3 Great Ways to Discourage Interrupters
We all hate those pesky interrupters — the people who are constantly stopping by your desk “just to chat” or to “give you a quick update” that seems to last forever. You have work to do and deadlines to meet! But how do you turn them away without being designated the department grump?
If you have an office, change the position of furniture!
Create a separate meeting space that you move to when you have people who you’ve invited in ... but don’t leave a chair with easy access to your desk. Don’t keep extra chairs in a cubicle, or keep a few files or a stack of paper on them. Try facing your desk away from the door, or keeping the door partially closed to subtly discourage interruptions. Sometimes, all you need to do is avoid eye contact!
Identify escape routes and methods.
It’s not just a good idea in case of a fire! When someone stops by that you know is a chronic talker, be ready with an excuse to walk the person away. You need a new cup of coffee or were just about to drop off a file at somebody else’s desk. Ask the talker to walk with you, and then discretely steer the person back to his or her own space.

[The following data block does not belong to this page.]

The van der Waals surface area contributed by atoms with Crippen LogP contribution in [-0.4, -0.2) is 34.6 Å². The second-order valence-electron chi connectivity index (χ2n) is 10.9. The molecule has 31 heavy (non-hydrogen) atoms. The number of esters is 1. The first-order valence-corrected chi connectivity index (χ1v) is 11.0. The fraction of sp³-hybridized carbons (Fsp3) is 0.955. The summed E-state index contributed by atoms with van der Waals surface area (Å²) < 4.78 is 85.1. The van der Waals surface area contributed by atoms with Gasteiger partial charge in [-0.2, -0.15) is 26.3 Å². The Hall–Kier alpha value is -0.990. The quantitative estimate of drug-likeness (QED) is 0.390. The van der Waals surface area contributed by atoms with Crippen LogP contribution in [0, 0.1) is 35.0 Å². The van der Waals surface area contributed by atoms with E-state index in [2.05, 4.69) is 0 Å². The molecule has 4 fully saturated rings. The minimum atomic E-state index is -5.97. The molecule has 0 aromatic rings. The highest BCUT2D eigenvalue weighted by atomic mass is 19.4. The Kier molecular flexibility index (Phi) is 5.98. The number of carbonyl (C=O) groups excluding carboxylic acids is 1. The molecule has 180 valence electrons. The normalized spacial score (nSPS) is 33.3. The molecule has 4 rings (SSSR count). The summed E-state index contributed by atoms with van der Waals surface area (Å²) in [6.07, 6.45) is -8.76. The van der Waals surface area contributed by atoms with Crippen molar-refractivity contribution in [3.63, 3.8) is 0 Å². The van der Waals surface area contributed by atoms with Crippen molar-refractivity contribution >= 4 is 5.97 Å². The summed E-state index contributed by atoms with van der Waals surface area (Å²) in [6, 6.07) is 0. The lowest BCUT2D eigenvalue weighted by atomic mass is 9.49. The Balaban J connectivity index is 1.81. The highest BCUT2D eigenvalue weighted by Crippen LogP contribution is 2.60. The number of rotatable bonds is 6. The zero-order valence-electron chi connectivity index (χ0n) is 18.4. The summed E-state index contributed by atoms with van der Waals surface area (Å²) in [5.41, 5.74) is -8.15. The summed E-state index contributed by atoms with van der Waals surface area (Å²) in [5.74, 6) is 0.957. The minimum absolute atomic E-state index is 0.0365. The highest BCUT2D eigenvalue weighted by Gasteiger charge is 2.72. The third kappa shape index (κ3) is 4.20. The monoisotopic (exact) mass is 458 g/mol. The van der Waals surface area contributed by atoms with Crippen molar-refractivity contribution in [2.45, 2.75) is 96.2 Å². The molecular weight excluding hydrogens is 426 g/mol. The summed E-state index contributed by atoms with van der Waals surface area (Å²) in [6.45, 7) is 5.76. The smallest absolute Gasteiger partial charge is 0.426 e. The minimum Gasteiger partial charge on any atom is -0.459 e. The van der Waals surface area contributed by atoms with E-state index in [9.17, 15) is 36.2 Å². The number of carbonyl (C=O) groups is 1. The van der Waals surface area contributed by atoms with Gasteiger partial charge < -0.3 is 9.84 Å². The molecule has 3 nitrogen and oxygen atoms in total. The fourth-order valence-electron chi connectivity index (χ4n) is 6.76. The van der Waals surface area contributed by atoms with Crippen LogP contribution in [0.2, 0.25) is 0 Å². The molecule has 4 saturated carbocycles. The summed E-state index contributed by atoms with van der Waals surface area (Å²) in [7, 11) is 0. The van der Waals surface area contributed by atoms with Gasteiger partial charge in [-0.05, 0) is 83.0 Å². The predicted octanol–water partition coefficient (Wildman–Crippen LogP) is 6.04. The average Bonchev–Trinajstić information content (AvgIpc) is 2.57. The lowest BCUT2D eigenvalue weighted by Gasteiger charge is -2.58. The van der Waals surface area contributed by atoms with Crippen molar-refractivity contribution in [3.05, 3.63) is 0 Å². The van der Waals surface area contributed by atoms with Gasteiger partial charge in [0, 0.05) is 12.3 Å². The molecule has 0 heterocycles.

Be direct with those who can’t take a hint.
It can be hard to do — we’re conditioned against seeming rude — but telling coworkers you absolutely have to get a project done and if they could just email you the details, you’d love to schedule a meeting is sometimes the best option. Or grab lunch, meet at a break, or even after work. If you tell them you have to stay late for the project but would love to talk on the way out ... you won’t be surprised to find you’re walking out of the building by yourself.
What do you do to discourage people from interrupting you at work?
The information in this article came from National Seminars and STAR12’s Essential Time Management & Organization Skills training. Sign up for this course or one of our other great training sessions at NationalSeminarsTraining.com today!
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Avoiding eye contact is key for me. If you do not look up as you notice someone walking by, who usually speaks or stops to talk, just pick up your phone to place a call or key away on your computer. This is helpful, especially if you have a project or deadline to meet.
With chronic chatters, I find it works to say, "It's been really nice talking, but I'm afraid I have a lot of work that needs my attention. I'll see you later!" So far, that technique is working for me.
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